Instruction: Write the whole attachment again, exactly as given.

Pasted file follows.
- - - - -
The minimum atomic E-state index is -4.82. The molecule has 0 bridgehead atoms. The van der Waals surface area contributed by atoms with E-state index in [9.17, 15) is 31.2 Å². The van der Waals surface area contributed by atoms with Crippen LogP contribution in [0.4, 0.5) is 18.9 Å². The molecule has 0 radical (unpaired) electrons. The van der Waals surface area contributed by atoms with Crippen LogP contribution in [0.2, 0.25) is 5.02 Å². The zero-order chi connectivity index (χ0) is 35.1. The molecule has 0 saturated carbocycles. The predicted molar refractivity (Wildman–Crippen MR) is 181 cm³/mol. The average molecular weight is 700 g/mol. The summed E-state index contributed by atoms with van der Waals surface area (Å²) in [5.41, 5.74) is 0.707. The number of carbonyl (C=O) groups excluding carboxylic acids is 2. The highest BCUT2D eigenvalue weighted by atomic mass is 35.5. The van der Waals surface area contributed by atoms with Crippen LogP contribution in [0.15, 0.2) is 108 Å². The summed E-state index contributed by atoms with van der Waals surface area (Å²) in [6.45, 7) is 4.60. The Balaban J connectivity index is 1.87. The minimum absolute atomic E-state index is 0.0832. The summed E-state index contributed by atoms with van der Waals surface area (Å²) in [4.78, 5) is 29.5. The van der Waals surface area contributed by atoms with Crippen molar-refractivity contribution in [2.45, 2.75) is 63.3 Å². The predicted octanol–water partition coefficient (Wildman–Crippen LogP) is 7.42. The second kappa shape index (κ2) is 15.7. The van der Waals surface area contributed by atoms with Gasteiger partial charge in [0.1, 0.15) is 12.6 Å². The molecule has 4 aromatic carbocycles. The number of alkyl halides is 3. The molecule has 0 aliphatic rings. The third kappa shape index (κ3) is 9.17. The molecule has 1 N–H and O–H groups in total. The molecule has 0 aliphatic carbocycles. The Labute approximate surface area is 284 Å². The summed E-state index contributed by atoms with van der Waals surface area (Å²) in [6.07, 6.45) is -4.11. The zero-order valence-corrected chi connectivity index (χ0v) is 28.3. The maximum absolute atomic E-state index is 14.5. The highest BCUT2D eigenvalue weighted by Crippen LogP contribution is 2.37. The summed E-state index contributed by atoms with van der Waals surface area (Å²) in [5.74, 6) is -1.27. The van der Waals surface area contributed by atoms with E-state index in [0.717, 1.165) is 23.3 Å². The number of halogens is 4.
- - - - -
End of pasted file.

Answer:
The minimum atomic E-state index is -4.82. The molecule has 0 bridgehead atoms. The van der Waals surface area contributed by atoms with E-state index in [9.17, 15) is 31.2 Å². The van der Waals surface area contributed by atoms with Crippen LogP contribution in [0.4, 0.5) is 18.9 Å². The molecule has 0 radical (unpaired) electrons. The van der Waals surface area contributed by atoms with Crippen LogP contribution in [0.2, 0.25) is 5.02 Å². The zero-order chi connectivity index (χ0) is 35.1. The molecule has 0 saturated carbocycles. The predicted molar refractivity (Wildman–Crippen MR) is 181 cm³/mol. The average molecular weight is 700 g/mol. The summed E-state index contributed by atoms with van der Waals surface area (Å²) in [5.41, 5.74) is 0.707. The number of carbonyl (C=O) groups excluding carboxylic acids is 2. The highest BCUT2D eigenvalue weighted by atomic mass is 35.5. The van der Waals surface area contributed by atoms with Crippen LogP contribution in [0.15, 0.2) is 108 Å². The summed E-state index contributed by atoms with van der Waals surface area (Å²) in [6.45, 7) is 4.60. The Balaban J connectivity index is 1.87. The minimum absolute atomic E-state index is 0.0832. The summed E-state index contributed by atoms with van der Waals surface area (Å²) in [4.78, 5) is 29.5. The van der Waals surface area contributed by atoms with Crippen molar-refractivity contribution in [2.45, 2.75) is 63.3 Å². The predicted octanol–water partition coefficient (Wildman–Crippen LogP) is 7.42. The second kappa shape index (κ2) is 15.7. The van der Waals surface area contributed by atoms with Gasteiger partial charge in [0.1, 0.15) is 12.6 Å². The molecule has 4 aromatic carbocycles. The number of alkyl halides is 3. The molecule has 0 aliphatic rings. The third kappa shape index (κ3) is 9.17. The molecule has 1 N–H and O–H groups in total. The molecule has 0 aliphatic carbocycles. The Labute approximate surface area is 284 Å². The summed E-state index contributed by atoms with van der Waals surface area (Å²) in [6.07, 6.45) is -4.11. The zero-order valence-corrected chi connectivity index (χ0v) is 28.3. The maximum absolute atomic E-state index is 14.5. The highest BCUT2D eigenvalue weighted by Crippen LogP contribution is 2.37. The summed E-state index contributed by atoms with van der Waals surface area (Å²) in [5.74, 6) is -1.27. The van der Waals surface area contributed by atoms with E-state index in [0.717, 1.165) is 23.3 Å². The number of halogens is 4.